Rancho Santa Fe resident’s bird sculptures place first, second and third at the San Diego County Fair
Among the many categories to enter, carved birds is where Steffen’s Northern Mockingbird, Greater Roadrunner and Common Yellowthroat Warbler found their home
Steffen has entered three carvings into the fair each year since the year 2000, and has won ribbons every year. This year was exceptional, his Northern Mockingbird came in first place (blue ribbon), Greater Roadrunner second place (red ribbon) and the Common Yellowthroat Warbler third place (white ribbon), very appropriate for the Fourth of July, red-white-and-blue!
Bird sculptures come to life from a lengthy process of love of birds, observing them in their habitats, studying their characteristics, and giving special attention to detail and composition of the piece. Multiple sketches to determine the correct attitude of each bird is most important to identify not only the species, but also the story or action of the sculpture.
Steffen takes super sculpey modeling clay to make a 1/10th scale model of a large bird or full scale on smaller birds, this gets the proportions and feather groups right. Wood carving is very unforgiving, wood that is removed from the block is gone, unlike clay that can be added back on. The final painting is done with Da Vinci oils, habitats are finished with acrylics.
Steffen’s Roadrunner carving started with an interest in Roadrunners seen on trips to the desert that is occupied by snakes, lizards,(Roadrunners’ favorite meal) and yes, Roadrunners. Why not create a Roadrunner! Years later, six sketches were drawn and a choice was made to have the bird in an alert position, “Where’s Wile” (as in Wile Coyote) was born.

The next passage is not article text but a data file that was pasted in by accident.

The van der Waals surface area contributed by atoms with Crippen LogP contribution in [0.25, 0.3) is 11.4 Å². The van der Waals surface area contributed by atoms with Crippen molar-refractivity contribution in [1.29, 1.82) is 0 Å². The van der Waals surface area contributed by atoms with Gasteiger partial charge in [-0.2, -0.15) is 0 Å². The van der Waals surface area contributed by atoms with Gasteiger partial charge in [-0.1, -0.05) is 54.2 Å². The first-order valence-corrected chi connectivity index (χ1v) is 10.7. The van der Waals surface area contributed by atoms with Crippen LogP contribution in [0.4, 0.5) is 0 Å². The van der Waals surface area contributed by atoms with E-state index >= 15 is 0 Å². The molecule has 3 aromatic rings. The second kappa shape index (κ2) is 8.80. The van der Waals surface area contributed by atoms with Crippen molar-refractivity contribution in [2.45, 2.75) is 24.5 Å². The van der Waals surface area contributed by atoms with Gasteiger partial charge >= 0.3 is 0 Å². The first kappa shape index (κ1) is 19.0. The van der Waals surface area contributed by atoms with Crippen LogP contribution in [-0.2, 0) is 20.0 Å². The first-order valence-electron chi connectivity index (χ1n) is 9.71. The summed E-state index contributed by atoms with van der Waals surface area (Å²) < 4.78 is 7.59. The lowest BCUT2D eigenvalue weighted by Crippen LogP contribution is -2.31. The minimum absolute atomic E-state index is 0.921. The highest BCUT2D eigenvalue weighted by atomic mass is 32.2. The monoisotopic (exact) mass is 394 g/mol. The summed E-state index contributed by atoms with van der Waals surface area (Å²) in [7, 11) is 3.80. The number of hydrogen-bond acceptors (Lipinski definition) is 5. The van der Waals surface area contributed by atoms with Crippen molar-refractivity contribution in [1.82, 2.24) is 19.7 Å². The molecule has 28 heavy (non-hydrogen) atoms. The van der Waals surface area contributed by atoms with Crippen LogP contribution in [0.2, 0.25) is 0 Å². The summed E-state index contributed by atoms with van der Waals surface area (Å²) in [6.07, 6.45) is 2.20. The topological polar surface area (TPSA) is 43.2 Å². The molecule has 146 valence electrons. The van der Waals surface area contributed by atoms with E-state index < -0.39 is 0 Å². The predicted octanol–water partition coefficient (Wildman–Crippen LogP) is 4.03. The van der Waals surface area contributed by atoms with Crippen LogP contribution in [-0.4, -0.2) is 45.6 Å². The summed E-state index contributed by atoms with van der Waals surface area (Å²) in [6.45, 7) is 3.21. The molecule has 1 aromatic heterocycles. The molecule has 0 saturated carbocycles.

“Where’s Wile” became a life-like wood sculpture who has found his home in a collectors estate in the California desert, where he can keep an eye out the window for Wile, “meep-meep.”
The Northern Mockingbird is cut from a block of Jelutong wood, the Meyer lemons from tupelo wood and the branch, brass, copper and epoxy.
The Common Yellowthroat is carved from a block of tupelo wood, the branch, copper, epoxy and the base is a palm frond.
Steffen also enjoys doing oil paintings and pastels of birds (what else?). “Work as an artist/sculptor blends art, science and craftsmanship bringing together a creative piece that will never compare to the original birds created by God for our enjoyment,” Steffen said.
Steffen’s work can be seen on line at
or e-mail him at : email@example.com